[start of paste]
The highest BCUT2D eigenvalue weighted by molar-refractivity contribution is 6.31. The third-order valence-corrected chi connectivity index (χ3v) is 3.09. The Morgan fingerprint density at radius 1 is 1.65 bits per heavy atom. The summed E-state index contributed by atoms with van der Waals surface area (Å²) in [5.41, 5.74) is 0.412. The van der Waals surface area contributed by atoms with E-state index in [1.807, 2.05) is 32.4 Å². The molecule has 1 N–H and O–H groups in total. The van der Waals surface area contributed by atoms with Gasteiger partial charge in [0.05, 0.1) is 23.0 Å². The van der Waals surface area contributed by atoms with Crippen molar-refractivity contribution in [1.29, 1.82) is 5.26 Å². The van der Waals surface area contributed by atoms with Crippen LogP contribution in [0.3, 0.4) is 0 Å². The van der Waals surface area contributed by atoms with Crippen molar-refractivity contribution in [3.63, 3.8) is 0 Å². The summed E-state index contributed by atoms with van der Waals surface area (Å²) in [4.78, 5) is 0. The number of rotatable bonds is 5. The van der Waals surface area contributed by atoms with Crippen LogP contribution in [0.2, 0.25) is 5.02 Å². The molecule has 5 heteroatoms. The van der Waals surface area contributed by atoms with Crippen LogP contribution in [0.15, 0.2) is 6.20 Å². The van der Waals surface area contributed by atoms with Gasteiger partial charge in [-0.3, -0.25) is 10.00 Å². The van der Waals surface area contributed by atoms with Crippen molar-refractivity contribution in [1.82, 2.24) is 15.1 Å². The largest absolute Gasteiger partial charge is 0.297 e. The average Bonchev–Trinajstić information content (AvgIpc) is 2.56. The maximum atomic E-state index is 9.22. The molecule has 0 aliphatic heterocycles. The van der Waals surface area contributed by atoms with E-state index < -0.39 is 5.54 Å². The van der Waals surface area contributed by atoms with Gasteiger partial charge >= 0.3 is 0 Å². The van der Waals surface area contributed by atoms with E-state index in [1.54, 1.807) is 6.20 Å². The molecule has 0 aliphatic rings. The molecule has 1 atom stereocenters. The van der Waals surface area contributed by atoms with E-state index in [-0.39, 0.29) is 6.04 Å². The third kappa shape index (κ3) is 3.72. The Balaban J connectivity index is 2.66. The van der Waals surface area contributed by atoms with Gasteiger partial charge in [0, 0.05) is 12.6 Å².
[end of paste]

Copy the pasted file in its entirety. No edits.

The highest BCUT2D eigenvalue weighted by molar-refractivity contribution is 6.31. The third-order valence-corrected chi connectivity index (χ3v) is 3.09. The Morgan fingerprint density at radius 1 is 1.65 bits per heavy atom. The summed E-state index contributed by atoms with van der Waals surface area (Å²) in [5.41, 5.74) is 0.412. The van der Waals surface area contributed by atoms with E-state index in [1.807, 2.05) is 32.4 Å². The molecule has 1 N–H and O–H groups in total. The van der Waals surface area contributed by atoms with Gasteiger partial charge in [0.05, 0.1) is 23.0 Å². The van der Waals surface area contributed by atoms with Crippen molar-refractivity contribution in [1.29, 1.82) is 5.26 Å². The van der Waals surface area contributed by atoms with Crippen LogP contribution in [0.3, 0.4) is 0 Å². The van der Waals surface area contributed by atoms with Crippen molar-refractivity contribution in [3.63, 3.8) is 0 Å². The summed E-state index contributed by atoms with van der Waals surface area (Å²) in [4.78, 5) is 0. The number of rotatable bonds is 5. The van der Waals surface area contributed by atoms with Crippen LogP contribution in [0.2, 0.25) is 5.02 Å². The molecule has 5 heteroatoms. The van der Waals surface area contributed by atoms with Crippen LogP contribution in [0.15, 0.2) is 6.20 Å². The van der Waals surface area contributed by atoms with Gasteiger partial charge in [-0.3, -0.25) is 10.00 Å². The van der Waals surface area contributed by atoms with Crippen molar-refractivity contribution in [1.82, 2.24) is 15.1 Å². The largest absolute Gasteiger partial charge is 0.297 e. The average Bonchev–Trinajstić information content (AvgIpc) is 2.56. The maximum atomic E-state index is 9.22. The molecule has 0 aliphatic heterocycles. The van der Waals surface area contributed by atoms with E-state index < -0.39 is 5.54 Å². The van der Waals surface area contributed by atoms with Gasteiger partial charge >= 0.3 is 0 Å². The van der Waals surface area contributed by atoms with E-state index in [1.54, 1.807) is 6.20 Å². The molecule has 0 aliphatic rings. The molecule has 1 atom stereocenters. The van der Waals surface area contributed by atoms with E-state index in [-0.39, 0.29) is 6.04 Å². The third kappa shape index (κ3) is 3.72. The Balaban J connectivity index is 2.66. The van der Waals surface area contributed by atoms with Gasteiger partial charge in [0, 0.05) is 12.6 Å².